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Demystifying the Wingchun Wooden Dummy

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Some common WingChun questions that laypeople and beginners ask are in regards to training on the Wooden Dummy. Most people want to learn the WingChun woody dummy because it looks cool. However, there are two aspects to realize about the dummy.

First, the dummy is a training tool for you to use by yourself, like a heavy bag. For example, you can practice many different combinations for training coordination and cardiovascular endurance. You can hit the dummy as hard as you can for power training and arm conditioning. You can do whatever you want with it. You do not even have to practice WingChun techniques on the dummy.

Second, the dummy is often taught as the final empty-hand form in the WingChun system. Just like the prerequisite forms (Siu Nim Tau, Tsum Kiu, and Biu Jee), the dummy form has a unique set of concepts, techniques, combinations, solo and partner exercises, and applications. Each must be learned before you can say that you know the form.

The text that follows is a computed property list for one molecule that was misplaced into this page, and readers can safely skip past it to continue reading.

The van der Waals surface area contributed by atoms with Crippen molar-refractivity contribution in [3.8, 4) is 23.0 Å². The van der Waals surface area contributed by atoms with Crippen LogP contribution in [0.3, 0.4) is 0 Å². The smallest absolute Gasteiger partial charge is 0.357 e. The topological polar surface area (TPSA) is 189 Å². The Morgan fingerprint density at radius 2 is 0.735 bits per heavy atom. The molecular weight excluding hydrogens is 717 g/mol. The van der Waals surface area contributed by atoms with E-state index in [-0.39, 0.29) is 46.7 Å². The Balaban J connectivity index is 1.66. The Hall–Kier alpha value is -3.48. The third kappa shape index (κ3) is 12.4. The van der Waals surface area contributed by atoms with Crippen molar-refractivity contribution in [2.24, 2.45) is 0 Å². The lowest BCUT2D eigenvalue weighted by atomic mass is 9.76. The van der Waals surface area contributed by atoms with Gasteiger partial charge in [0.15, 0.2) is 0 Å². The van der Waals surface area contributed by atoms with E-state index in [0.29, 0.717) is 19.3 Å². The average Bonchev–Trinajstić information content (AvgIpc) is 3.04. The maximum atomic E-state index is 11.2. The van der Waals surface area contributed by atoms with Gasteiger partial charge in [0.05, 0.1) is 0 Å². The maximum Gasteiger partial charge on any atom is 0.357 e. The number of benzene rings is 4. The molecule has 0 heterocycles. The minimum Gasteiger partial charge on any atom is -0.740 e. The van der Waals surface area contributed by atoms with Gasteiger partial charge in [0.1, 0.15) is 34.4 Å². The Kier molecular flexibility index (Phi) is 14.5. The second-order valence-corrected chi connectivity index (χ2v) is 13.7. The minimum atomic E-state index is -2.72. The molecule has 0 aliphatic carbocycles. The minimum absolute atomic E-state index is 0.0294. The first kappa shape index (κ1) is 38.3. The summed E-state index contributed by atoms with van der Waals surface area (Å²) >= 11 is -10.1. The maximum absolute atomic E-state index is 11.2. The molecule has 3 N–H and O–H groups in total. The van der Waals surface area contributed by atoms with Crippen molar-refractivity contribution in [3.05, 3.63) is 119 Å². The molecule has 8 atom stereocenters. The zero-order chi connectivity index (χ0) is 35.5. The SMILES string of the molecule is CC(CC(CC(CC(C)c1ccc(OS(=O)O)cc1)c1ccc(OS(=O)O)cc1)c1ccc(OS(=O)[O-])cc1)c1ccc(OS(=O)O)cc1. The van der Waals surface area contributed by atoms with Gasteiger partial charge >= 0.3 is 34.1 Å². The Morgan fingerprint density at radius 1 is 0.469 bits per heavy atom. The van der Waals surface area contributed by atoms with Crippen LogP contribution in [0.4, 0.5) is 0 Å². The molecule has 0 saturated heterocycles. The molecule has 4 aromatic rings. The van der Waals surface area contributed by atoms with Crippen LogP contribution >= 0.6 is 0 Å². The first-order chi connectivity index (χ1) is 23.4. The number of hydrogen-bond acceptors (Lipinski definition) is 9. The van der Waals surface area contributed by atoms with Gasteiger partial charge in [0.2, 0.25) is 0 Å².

For example, you can freestyle practice techniques on the dummy but may not know the form sequence. If you know the sequence of the movements in the form, you may be missing the concepts and how to do each technique correctly. Still, knowing the form is not enough. The most important goal of any WingChun form is the ability to apply it.

And that’s it. Hopefully, this short post makes you less of a “dummy” on the wooden dummy.

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